9-11-13: Grief in the Long Term
Board: British Invasion
I’ve written an essay, for this venue and others, about 9/11 generally and my husband’s murder on that date specifically, pretty regularly every year since about 2006. I started then because, first, a five year anniversary is considered a milestone, and second, because that’s about how long it took to feel steady enough about the event to write about it successfully, without breaking it off or abandoning it, without the emotions raised during the writing overwhelming me to the extent that writing was impossible.
A friend posted briefly in another venue yesterday about the intrusiveness of other people in modern grieving. In her post she mentions the Jewish tradition for grief, which is to enter and sit quietly, to allow the bereaved to choose their own time and topic for speech, or to have none at all; and I agree that this tradition is almost certainly preferable to the behavior of either pushing oneself on the bereaved to comfort them when comfort isn’t desired, or absenting oneself from the bereaved in a well-intentioned but poorly applied reluctance to offend. In a society that medicates itself for social anxiety, grief is not well tolerated nor well understood, and because of this unwanted and fearful empathy, its expression is problematic at best. Traditions which would tend to guide us in dealing with it gracefully are being cast aside, usually for other perfectly adequate reasons entirely, but cast aside nevertheless. This process of society’s ridding itself of its history and ritual is one reason some atheists believe they should adopt the forms of religion – because it has historically been through religion and its forms and rituals that overwhelming sentiment, good or bad, found its channel. I don’t agree with this sentiment; I think that in general, rude people will be rude, and graceful people will be graceful, within these forms or without them – grace does not flow from the form. And we know that, regardless of what other people will or won’t say to the bereaved, grief will follow its own course in each individual, and they will experience what they will experience, and it will soften (or not) in its own time; and there really isn’t much anybody else can do about that, ritual or no.
But it does bring up the question I asked myself as I wondered what to write this year: how long is it appropriate for me to keep on talking about this? When may any audience reasonably expect me to just leave it be, and let it fade into the background? To this day, there is a reading of the names of every life lost at the World Trade Center in 2001 and 1993, at the Pentagon, and in the planes, and we light up the sky where the towers used to be. But now (finally) there is another tower in their place. When is it appropriate for us to reduce the ceremony to a short, dignified flag raising? When do we let go of rituals which through overuse have become empty? Must we wait until the last survivor of those honored dead is dead themselves?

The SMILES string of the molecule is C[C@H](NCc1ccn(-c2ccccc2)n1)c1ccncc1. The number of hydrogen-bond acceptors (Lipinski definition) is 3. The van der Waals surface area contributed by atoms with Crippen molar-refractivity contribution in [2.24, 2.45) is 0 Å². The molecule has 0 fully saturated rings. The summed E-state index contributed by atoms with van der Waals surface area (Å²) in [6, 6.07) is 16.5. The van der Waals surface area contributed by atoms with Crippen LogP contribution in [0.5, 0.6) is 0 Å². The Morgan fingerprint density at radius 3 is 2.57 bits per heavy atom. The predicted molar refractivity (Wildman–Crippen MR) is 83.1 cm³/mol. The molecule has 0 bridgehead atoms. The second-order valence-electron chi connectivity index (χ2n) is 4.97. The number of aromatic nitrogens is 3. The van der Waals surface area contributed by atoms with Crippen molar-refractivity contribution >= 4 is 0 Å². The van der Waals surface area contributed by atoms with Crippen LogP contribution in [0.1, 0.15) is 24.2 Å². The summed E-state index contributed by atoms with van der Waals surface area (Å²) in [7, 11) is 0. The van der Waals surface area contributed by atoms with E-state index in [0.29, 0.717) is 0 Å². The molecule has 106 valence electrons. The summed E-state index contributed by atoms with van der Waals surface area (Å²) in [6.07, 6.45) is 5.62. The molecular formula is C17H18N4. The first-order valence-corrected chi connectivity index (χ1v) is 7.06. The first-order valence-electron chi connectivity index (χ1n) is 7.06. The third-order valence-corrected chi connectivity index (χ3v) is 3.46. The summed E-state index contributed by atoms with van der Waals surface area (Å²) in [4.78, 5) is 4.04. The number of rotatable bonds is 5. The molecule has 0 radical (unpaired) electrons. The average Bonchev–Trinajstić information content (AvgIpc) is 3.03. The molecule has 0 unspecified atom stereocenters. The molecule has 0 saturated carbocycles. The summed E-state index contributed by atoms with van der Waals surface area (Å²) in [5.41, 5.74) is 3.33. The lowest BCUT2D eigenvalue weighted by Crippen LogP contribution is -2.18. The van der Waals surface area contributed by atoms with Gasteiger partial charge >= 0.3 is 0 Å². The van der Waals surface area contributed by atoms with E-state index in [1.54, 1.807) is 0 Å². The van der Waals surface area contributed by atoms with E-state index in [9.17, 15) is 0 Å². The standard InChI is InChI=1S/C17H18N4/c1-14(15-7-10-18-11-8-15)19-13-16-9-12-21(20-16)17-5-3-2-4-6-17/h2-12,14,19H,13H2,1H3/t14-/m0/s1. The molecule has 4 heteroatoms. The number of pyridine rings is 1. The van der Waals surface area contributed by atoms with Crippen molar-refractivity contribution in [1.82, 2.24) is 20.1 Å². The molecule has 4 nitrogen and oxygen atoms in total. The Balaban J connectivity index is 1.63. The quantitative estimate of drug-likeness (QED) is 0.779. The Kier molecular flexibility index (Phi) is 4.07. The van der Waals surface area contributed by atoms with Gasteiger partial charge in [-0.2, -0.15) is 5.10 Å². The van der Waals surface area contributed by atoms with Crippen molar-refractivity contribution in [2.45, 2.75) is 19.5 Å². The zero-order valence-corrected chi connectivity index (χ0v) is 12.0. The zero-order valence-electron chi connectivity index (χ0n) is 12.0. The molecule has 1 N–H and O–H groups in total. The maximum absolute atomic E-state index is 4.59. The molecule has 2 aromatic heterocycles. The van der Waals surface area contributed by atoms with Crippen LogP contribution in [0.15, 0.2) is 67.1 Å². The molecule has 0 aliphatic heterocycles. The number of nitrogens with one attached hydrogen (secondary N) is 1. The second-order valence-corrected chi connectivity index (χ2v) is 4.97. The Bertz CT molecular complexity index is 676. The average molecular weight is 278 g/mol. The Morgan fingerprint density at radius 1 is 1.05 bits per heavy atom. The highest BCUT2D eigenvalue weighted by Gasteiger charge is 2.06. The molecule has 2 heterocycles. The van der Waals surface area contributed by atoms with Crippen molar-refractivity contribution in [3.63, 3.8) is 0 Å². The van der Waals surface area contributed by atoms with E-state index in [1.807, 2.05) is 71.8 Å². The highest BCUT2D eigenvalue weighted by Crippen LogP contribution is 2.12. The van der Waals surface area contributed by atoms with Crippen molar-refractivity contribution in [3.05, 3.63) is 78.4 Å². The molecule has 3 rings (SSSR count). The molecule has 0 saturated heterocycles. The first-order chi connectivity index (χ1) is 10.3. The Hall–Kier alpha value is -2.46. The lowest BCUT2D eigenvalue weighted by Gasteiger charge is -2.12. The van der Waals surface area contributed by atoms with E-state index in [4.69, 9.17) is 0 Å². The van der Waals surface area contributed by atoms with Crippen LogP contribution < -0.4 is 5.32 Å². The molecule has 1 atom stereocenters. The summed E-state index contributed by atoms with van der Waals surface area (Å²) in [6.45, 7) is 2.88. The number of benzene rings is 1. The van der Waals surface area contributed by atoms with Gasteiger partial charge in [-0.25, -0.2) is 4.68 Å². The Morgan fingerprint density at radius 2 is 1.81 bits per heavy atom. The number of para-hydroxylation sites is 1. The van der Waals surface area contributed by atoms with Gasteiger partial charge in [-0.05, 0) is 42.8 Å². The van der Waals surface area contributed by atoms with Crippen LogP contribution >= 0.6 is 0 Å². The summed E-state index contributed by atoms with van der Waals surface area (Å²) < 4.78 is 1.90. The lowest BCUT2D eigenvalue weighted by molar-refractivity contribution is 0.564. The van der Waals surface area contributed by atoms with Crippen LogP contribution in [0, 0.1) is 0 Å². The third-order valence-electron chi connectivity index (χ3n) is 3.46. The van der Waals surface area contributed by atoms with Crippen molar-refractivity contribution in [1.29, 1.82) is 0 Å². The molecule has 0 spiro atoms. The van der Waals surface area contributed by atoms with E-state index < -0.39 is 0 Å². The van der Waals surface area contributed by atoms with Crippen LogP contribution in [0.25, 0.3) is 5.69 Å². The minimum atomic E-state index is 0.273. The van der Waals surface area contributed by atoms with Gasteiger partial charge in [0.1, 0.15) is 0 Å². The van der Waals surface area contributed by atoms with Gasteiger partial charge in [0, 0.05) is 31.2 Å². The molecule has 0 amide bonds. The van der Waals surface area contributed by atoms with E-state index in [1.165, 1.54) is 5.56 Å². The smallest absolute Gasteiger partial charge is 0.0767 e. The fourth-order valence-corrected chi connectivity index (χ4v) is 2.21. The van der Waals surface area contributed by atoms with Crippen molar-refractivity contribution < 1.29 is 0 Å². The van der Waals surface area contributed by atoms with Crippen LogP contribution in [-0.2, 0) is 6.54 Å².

I won’t be attending any of the several ceremonies to which I was invited today. I didn’t watch the streaming video to hear my husband’s name read. There really doesn’t seem to be any point; they started pronouncing his name correctly about three years ago, and I’ve satisfied myself since then that they were going to continue to get it right.
But it’s funny. Every year, a week or two before this terrible anniversary, I find myself becoming oddly bad-tempered, emotionally volatile; I get angry, or weepy, or a hard-to-live-with admixture of both. And every time, it baffles me, at first, and I find myself wondering what in hell is wrong with me – until, usually a few days before, I realize: oh, yes; it’s that time of year again. So the fact is, I can desire that it should be time to move on; I can say it’s time to move on, I can think it’s time, decide that it’s okay for me, now, to move on. And it doesn’t matter at all, because inside there is that part of me which knows in its darkest places that I have not moved on, and may never do so, not the way I think I should anyway. This is never going to be “just an ordinary day” for me, not ever in my life.
Is that good or bad? Neither, I suppose, and maybe that’s the point. There’s no satisfying conclusion here, not to this essay, not to this grief – which latter has now lasted longer than I ever knew the man whose loss I’m grieving. And my life has, to a profound and wonderful extent, moved on. I don’t center myself on the grief, I have a wonderful family, and we are all growing, all the time, together. Nevertheless, this time of year always comes around, and always pierces me in a way that, year on year, I never seem to expect, and at this stage I have no reason to think that will ever change. In a way the grief stands almost separate from me, its own entity, existing on its own strength.
That’s okay. I can stand it, if, once a year, I am pierced again. Tomorrow, at least, can be just an ordinary day. And I’m really looking forward to tomorrow.